Here's a section from an explanation of the Daubert decision:
Scientific knowledge = scientific method/methodology: A conclusion will qualify as scientific knowledge if the proponent can demonstrate that it is the product of sound "scientific methodology" derived from the scientific method.
Factors relevant: The Court defined "scientific methodology" as the process of formulating hypotheses and then conducting experiments to prove or falsify the hypothesis, and provided a nondispositive, nonexclusive, "flexible" set of "general observations" (i.e. not a "test") that it considered relevant for establishing the "validity" of scientific testimony:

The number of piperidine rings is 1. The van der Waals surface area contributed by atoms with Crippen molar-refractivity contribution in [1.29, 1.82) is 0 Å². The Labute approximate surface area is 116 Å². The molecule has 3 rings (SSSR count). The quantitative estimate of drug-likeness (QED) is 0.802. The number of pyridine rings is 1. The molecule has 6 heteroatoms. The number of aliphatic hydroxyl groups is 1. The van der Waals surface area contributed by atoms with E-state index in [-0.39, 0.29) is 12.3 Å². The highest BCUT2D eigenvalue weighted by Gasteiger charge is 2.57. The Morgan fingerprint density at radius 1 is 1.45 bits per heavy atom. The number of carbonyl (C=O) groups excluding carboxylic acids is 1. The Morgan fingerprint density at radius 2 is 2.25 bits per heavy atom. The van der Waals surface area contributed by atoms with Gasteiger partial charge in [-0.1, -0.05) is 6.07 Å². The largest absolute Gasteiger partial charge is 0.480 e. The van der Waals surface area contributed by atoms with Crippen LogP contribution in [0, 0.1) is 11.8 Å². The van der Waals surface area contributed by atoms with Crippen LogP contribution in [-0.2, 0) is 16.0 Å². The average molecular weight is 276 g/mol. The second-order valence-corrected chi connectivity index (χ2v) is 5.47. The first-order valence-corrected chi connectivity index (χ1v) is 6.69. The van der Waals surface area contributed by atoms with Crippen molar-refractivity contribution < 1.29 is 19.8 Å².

- Empirical testing: whether the theory or technique is falsifiable, refutable, and/or testable.
- Whether it has been subjected to peer review and publication.
- The known or potential error rate.
- The existence and maintenance of standards and controls concerning its operation.
- The degree to which the theory and technique is generally accepted by a relevant scientific community.